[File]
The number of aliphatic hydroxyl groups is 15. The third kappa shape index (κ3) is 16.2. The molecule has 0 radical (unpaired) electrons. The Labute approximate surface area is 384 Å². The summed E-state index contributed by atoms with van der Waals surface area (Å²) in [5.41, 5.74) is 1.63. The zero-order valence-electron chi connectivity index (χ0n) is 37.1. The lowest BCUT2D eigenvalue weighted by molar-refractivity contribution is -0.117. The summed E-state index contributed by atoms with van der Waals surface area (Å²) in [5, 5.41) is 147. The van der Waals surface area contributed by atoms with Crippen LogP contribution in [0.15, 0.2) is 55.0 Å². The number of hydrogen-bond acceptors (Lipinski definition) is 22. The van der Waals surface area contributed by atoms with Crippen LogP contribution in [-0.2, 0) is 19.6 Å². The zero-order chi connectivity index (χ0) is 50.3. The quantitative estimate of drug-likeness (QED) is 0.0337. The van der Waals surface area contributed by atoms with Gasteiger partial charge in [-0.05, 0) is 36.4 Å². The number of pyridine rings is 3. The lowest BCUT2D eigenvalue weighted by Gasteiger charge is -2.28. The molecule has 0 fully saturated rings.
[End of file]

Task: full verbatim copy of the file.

The number of aliphatic hydroxyl groups is 15. The third kappa shape index (κ3) is 16.2. The molecule has 0 radical (unpaired) electrons. The Labute approximate surface area is 384 Å². The summed E-state index contributed by atoms with van der Waals surface area (Å²) in [5.41, 5.74) is 1.63. The zero-order valence-electron chi connectivity index (χ0n) is 37.1. The lowest BCUT2D eigenvalue weighted by molar-refractivity contribution is -0.117. The summed E-state index contributed by atoms with van der Waals surface area (Å²) in [5, 5.41) is 147. The van der Waals surface area contributed by atoms with Crippen LogP contribution in [0.15, 0.2) is 55.0 Å². The number of hydrogen-bond acceptors (Lipinski definition) is 22. The van der Waals surface area contributed by atoms with Crippen LogP contribution in [-0.2, 0) is 19.6 Å². The zero-order chi connectivity index (χ0) is 50.3. The quantitative estimate of drug-likeness (QED) is 0.0337. The van der Waals surface area contributed by atoms with Gasteiger partial charge in [-0.05, 0) is 36.4 Å². The number of pyridine rings is 3. The lowest BCUT2D eigenvalue weighted by Gasteiger charge is -2.28. The molecule has 0 fully saturated rings.